Watching Coco, I couldn’t stop thinking about Back to the Future. Both films are about young men who travel to an impossible place and have to solve an issue with their family. Both feature the traveling character fading out of existence, they both play the guitar, both films feature important musical performances—and both hinge on a photo.
That may be getting a tiny bit spoilery, but rest assured there are no more spoilers here, and besides, it’s worth it to make the comparison. The similarities to such a revered film are just some of the many, many welcome surprises in Coco, the latest film from Pixar Animation Studios. And though some of their recent films haven’t lived up to their impossible legacy, Coco does. It’s a near-perfectly polished, goal-orientated story that plants seeds the entire way, all of which bloom over the course of the movie to elicit maximum emotion. Plus, it’s kind of like Back to the Future.
Directed by Toy Story 3 helmer Lee Unkrich, Coco is set in Mexico and stars a boy named Miguel (voiced by Anthony Gonzalez) whose family hates music because of a past secret. But Miguel loves music so when he attempts to steal an iconic guitar on the Day of the Dead, he’s sent to the world of the dead. The dead live there year round, except for one night a year when they can reunite with their loved ones. But Miguel has to figure out why his family hates music so much in order to get back to the world of the living.
It’s an out-there story to be sure, but we’d expect nothing less from Pixar. And like some of Pixar’s better films, Coco isn’t afraid of embracing adult themes. Obviously, the whole movie is about people who die which, itself, is a downer, but there’s also murder, betrayal, disconnection, and more. But the movie is also joyous, with plenty of humor and action to go along with its stunning visuals. This is one of those prototypical new-school animated films that adults connect to on one level, but kids can also enjoy in a more surface away.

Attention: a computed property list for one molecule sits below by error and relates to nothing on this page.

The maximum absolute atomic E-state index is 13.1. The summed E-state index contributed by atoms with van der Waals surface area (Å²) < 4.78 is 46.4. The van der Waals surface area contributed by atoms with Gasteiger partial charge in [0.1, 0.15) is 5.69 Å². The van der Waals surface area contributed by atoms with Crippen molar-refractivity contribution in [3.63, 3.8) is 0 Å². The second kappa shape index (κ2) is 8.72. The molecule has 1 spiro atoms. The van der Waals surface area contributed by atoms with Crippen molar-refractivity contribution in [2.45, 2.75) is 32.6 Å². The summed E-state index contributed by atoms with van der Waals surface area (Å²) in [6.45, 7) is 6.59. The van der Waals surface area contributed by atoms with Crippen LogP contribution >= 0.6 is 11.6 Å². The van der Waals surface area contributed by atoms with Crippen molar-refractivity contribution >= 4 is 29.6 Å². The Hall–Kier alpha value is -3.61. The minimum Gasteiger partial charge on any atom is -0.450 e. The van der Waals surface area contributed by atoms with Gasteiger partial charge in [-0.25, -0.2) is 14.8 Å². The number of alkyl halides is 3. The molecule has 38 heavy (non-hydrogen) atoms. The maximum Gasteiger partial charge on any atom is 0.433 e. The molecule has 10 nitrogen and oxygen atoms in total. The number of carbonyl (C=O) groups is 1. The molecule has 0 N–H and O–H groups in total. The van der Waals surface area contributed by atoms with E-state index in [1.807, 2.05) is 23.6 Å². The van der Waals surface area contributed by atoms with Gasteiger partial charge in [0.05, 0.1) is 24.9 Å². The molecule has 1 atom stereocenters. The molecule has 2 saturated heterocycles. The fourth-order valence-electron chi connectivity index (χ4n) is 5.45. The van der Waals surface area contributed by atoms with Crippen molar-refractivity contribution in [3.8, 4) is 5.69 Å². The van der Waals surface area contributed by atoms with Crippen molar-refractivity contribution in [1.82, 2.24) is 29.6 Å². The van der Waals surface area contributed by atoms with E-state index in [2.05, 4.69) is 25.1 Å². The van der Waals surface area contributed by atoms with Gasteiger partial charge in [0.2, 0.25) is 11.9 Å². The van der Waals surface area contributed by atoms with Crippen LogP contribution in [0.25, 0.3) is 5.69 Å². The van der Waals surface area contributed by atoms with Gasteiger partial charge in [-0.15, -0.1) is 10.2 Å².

As a protagonist, Miguel is very relatable and the themes of being true to yourself despite pressures from home are universal and powerful. The more characters he encounters, the more impressive the world of the dead is. There’s Hector (voiced by Gael García Bernal) who takes Miguel through the seedier parts of the world. There’s also Ernesto de la Cruz (voiced by Benjamin Bratt), a legendary singer who represents fame and success. And all of it comes together especially well when music is involved. There are some wonderful musical scenes in Coco but they’re never overused; they only pop up to tie the story together.
There are a few issues, though. The middle of Coco feels like it spins its wheels a bit on its way to the big finale. It’s humorous throughout, but is never hilarious. And while the film has some great surprises in it, the whole thing is structured in a way that you see them coming a mile away, which lessens their impact considerably.
Still, those are minor gripes. The bulky middle is all relevant to the plot and characters, and the surprises are not the whole reason for the movie. And the final 10 minutes of the film have been set up with such precision through it all that even though you’ll basically know how it’s going to play out, you’ll still most likely get tears in your eyes.
Coco is a wonderful movie, and one that will age incredibly because of its timeless themes and unique setting. The dead have never felt more alive.
Coco opens November 22.